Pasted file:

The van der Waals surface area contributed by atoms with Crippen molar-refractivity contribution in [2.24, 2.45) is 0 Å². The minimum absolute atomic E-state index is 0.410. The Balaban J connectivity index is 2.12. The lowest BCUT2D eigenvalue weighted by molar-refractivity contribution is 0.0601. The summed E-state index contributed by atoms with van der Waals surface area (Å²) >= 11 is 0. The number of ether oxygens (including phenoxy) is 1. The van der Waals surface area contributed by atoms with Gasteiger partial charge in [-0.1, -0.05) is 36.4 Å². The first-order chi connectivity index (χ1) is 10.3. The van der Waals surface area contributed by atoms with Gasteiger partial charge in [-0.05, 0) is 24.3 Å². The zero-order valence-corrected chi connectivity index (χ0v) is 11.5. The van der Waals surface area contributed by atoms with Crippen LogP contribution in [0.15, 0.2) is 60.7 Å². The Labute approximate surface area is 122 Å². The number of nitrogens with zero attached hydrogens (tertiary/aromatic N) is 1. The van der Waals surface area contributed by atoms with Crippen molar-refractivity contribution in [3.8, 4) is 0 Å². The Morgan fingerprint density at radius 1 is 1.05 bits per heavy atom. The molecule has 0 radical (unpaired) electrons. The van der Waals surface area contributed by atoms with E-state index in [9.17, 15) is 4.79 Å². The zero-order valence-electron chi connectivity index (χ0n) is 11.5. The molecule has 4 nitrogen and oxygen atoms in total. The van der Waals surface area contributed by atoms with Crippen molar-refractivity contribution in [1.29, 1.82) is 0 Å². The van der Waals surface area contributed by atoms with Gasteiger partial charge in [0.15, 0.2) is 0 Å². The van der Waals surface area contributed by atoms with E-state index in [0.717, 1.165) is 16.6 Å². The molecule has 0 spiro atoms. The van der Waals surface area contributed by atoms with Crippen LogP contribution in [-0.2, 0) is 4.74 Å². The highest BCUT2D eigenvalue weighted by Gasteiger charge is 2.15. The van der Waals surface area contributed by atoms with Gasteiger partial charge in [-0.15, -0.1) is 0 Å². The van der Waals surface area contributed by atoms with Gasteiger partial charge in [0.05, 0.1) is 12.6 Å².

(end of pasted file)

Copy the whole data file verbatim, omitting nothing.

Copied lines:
The van der Waals surface area contributed by atoms with Crippen molar-refractivity contribution in [2.24, 2.45) is 0 Å². The minimum absolute atomic E-state index is 0.410. The Balaban J connectivity index is 2.12. The lowest BCUT2D eigenvalue weighted by molar-refractivity contribution is 0.0601. The summed E-state index contributed by atoms with van der Waals surface area (Å²) >= 11 is 0. The number of ether oxygens (including phenoxy) is 1. The van der Waals surface area contributed by atoms with Gasteiger partial charge in [-0.1, -0.05) is 36.4 Å². The first-order chi connectivity index (χ1) is 10.3. The van der Waals surface area contributed by atoms with Gasteiger partial charge in [-0.05, 0) is 24.3 Å². The zero-order valence-corrected chi connectivity index (χ0v) is 11.5. The van der Waals surface area contributed by atoms with Crippen LogP contribution in [0.15, 0.2) is 60.7 Å². The Labute approximate surface area is 122 Å². The number of nitrogens with zero attached hydrogens (tertiary/aromatic N) is 1. The van der Waals surface area contributed by atoms with Crippen molar-refractivity contribution in [3.8, 4) is 0 Å². The Morgan fingerprint density at radius 1 is 1.05 bits per heavy atom. The molecule has 0 radical (unpaired) electrons. The van der Waals surface area contributed by atoms with E-state index in [9.17, 15) is 4.79 Å². The zero-order valence-electron chi connectivity index (χ0n) is 11.5. The molecule has 4 nitrogen and oxygen atoms in total. The van der Waals surface area contributed by atoms with Crippen molar-refractivity contribution in [1.29, 1.82) is 0 Å². The van der Waals surface area contributed by atoms with Gasteiger partial charge in [0.15, 0.2) is 0 Å². The van der Waals surface area contributed by atoms with E-state index in [0.717, 1.165) is 16.6 Å². The molecule has 0 spiro atoms. The van der Waals surface area contributed by atoms with Crippen LogP contribution in [-0.2, 0) is 4.74 Å². The highest BCUT2D eigenvalue weighted by Gasteiger charge is 2.15. The van der Waals surface area contributed by atoms with Gasteiger partial charge in [-0.15, -0.1) is 0 Å². The van der Waals surface area contributed by atoms with Gasteiger partial charge in [0.05, 0.1) is 12.6 Å².